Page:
Thursday, June 14, 2007
I still have tasks to do before the closing and I'm getting them lined up. Extra smoke and carbon monoxide detectors have to be installed. Since E, the new owner, wants to keep the ADT security system I have, they'll do the installation. I can put up the one extra carbon monoxide alarm myself. I'm also working on the complete clean-out of the basement (and making good progress) and storage attic. This morning I got all the rugs below room size rolled and tied and ready to go this Friday when I take another load up to New Hampshire and Fritz and I clear out the "garage" area of his barn to take the mover's load in July. I'm ending the morning purging files. For some reason I love saying that--purging files sounds to me like something dangerous done by a power-mad bureaucrat.
I tend to be a worrier. Things usually turn out fine, which I chalk up to the fact that I do worry and get going in advance on big jobs. Still, looking at 28 days left before I have to be completely cleaned out and ready to give the keys to E, I get little anxiety attacks. OK, sometimes I get scared shitless--there it is.
Last night was the big biennial Baroque opera production by the Boston Early Music Festival. They always do these things to a turn with excellent musical research and restoration, and strong production values. This year was "Psyche" by Jean-Baptiste Lully (originally Gianbattista Lulli before he moved to France), Louis XIV's major court composer. The plot, like most Baroque opera, comes from Greek mythology, this time the story of the nymph Psyche and her adventures falling in love with the god Eros, which infuriates his mother Venus, the whole situation being resolved when Jupiter makes Psyche an immortal so Venus won't have to endure seeing her son marrying down. This transformation is celebrated by a half hour of dance--the French were mad for ballet and their operas were always full of dance interludes and finales.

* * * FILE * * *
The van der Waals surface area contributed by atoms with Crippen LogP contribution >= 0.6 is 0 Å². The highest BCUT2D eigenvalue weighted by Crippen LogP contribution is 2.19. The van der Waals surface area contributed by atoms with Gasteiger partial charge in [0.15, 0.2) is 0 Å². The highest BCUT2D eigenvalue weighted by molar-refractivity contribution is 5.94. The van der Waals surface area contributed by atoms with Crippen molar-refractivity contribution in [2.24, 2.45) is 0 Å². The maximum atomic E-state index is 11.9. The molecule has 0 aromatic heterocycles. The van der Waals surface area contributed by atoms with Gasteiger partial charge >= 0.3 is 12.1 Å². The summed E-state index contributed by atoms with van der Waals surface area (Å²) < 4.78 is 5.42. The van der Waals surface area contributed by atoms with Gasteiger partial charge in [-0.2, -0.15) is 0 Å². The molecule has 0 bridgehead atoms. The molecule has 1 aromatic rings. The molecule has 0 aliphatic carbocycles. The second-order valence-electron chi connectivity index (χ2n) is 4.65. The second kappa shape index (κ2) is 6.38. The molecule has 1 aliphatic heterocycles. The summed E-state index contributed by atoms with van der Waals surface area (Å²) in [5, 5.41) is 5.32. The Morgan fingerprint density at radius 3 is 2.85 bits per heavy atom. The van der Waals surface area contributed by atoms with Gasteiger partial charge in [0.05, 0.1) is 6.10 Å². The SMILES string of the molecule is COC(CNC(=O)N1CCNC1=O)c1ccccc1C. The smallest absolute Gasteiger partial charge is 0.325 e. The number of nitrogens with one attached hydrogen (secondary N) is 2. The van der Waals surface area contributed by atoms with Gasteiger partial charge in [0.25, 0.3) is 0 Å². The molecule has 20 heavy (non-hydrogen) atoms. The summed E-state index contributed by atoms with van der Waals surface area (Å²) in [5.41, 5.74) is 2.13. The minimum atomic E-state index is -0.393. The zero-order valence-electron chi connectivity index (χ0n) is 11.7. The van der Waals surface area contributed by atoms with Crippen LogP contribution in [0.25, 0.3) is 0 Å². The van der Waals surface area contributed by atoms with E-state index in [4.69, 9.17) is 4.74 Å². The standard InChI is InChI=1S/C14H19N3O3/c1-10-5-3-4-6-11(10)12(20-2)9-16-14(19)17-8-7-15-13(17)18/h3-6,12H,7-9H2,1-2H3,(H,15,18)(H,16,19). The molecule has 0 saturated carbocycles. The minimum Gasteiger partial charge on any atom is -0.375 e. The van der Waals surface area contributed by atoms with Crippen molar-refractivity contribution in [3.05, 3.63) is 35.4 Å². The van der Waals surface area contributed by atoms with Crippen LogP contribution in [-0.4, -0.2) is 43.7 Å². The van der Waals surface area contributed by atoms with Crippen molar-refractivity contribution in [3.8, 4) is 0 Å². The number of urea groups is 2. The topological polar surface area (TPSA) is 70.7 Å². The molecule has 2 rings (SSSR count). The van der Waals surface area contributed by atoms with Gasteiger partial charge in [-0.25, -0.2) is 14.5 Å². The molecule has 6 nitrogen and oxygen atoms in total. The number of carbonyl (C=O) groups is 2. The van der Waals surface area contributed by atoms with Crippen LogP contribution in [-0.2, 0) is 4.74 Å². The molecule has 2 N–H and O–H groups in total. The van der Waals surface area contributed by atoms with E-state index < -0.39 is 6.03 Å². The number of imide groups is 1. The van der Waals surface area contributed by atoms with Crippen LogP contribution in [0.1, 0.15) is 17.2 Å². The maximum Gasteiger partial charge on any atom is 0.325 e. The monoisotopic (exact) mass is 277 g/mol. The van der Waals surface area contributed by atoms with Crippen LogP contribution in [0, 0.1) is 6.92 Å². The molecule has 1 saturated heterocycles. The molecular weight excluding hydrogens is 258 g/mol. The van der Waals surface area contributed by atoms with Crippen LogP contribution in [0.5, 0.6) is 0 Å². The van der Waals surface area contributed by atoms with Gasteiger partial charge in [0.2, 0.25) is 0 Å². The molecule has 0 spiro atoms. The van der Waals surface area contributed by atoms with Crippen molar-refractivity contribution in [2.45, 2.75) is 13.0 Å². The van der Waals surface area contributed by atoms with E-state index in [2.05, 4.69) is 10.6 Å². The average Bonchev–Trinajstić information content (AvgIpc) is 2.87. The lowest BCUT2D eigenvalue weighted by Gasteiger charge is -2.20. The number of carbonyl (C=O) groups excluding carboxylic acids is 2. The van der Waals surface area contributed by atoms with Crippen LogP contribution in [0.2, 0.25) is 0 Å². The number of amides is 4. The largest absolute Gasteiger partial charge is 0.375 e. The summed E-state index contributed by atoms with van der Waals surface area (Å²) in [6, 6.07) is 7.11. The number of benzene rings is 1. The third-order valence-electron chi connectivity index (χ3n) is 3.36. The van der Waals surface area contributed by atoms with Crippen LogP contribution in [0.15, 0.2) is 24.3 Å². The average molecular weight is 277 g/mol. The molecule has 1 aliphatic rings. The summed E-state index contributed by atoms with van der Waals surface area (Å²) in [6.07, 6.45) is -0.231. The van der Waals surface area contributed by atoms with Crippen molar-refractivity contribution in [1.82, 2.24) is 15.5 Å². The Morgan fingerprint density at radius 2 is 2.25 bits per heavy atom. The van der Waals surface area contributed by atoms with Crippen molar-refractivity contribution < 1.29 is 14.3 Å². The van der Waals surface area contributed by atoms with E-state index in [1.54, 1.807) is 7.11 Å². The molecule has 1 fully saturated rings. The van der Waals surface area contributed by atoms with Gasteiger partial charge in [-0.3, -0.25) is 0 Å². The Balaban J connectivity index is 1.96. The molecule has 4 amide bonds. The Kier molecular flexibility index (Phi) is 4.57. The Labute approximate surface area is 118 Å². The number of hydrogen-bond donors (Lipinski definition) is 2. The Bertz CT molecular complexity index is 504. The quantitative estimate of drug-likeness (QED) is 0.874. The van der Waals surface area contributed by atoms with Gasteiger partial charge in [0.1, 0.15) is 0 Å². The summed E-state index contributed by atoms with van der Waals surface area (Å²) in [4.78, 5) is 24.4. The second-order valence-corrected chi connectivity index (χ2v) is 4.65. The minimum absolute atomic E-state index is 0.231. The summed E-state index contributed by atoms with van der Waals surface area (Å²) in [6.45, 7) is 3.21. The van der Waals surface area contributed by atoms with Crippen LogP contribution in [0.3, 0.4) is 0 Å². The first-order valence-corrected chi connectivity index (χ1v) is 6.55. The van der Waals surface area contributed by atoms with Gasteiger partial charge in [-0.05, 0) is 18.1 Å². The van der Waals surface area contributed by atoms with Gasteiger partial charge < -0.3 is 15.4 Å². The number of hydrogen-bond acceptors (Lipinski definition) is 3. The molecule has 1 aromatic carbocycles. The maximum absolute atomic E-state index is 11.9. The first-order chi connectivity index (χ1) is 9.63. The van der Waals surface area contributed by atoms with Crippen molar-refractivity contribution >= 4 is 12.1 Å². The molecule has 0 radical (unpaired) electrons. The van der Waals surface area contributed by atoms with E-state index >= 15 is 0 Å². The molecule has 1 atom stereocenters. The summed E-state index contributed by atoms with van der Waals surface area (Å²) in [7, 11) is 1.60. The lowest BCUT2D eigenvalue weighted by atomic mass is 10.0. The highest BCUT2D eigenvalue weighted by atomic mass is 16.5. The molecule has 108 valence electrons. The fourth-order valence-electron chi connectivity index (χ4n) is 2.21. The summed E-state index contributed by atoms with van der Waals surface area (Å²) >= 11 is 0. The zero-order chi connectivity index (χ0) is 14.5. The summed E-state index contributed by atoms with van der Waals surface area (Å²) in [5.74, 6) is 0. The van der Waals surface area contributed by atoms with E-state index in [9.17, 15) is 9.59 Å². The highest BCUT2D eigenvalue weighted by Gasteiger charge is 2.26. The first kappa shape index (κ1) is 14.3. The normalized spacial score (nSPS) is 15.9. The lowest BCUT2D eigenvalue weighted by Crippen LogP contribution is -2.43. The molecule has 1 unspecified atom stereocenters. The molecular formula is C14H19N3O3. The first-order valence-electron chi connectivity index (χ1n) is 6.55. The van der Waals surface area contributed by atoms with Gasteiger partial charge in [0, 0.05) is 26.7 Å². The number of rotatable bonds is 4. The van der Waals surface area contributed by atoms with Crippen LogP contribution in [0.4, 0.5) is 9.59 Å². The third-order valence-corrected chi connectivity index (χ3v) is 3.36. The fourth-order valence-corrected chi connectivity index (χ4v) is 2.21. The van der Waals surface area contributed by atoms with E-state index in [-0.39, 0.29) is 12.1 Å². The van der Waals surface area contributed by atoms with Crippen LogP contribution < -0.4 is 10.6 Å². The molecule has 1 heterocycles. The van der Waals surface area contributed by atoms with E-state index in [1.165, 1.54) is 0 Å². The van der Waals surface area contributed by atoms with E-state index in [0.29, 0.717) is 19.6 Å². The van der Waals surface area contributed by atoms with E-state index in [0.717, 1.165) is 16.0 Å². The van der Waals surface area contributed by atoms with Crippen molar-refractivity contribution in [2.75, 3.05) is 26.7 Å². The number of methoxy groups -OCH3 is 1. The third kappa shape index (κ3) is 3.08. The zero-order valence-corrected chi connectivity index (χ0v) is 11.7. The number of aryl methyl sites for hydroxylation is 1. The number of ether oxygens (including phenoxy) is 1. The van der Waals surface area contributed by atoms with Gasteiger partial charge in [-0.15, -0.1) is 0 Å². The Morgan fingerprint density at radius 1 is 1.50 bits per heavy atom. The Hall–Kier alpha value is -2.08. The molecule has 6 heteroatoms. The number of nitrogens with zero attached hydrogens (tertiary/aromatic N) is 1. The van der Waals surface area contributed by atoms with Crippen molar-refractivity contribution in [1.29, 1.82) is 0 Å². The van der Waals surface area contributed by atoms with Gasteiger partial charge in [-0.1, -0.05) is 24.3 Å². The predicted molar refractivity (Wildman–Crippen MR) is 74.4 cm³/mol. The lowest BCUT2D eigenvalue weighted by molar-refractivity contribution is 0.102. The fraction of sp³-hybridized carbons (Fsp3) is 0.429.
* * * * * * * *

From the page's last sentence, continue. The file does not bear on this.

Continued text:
Lully, by the way, died youngish (age 55) and in one of those bizarre deaths French musicians seem to suffer (Charles Alkan was crushed to death by his own music library). Lully was conducting an orchestra which in those days was done not with the lightweight short baton we use today but with a big ceremonial Marshall's baton, a long pole with much decorarion and a big, heavy ornamental knob on top. He brought the baton down hard for a downbeat, crushed his right foot, and died from infections and gangrene shortly thereafter.
The Festival used to do these operas in completely historical recreations of Baroque scenery and it was a wonder to see. And expensive--really expensive. For the last couple of productions, their designers have been doing unit sets that hint at the general look and style of the 17th century stage sets while reserving their resources for truly gorgeous, finely detailed costumes and one or two special effects. As a set designer who has done his share of Baroque recreations (I designed the first two productions by the Early Music Festival, operas by Monteverdi and Mozart) I was a little disappointed by this shift, if only because the lightening-fast transformations and magnificent trompe l’oeil painting style called for are thrilling to see when done well. But in my role as arts administrator, I also know that budgetary responsibility is sometimes a big imperative.
This year the effects were gods and goddesses flying in, either just their bodies flying through the air, or descending in special cloud or sunburst “chariots” that always make a spectacular impression. Since the traffic between heaven and earth is so frequent in “Psyche”, the flying was the major attraction, was done superbly and got big audience response.
Tonight a couple of us (Steve from Chaos, Atari from Ready, Reset, Go) are getting together for dinner at someplace TBA. Tomorrow AM I pack up and head north. Our excavator began work this week, doing the final clearing of the house site. This morning, as I type this, Fritz, the excavator and the general contractor are meeting on the site to discuss details and scheduling. It feels very good finally to be under way.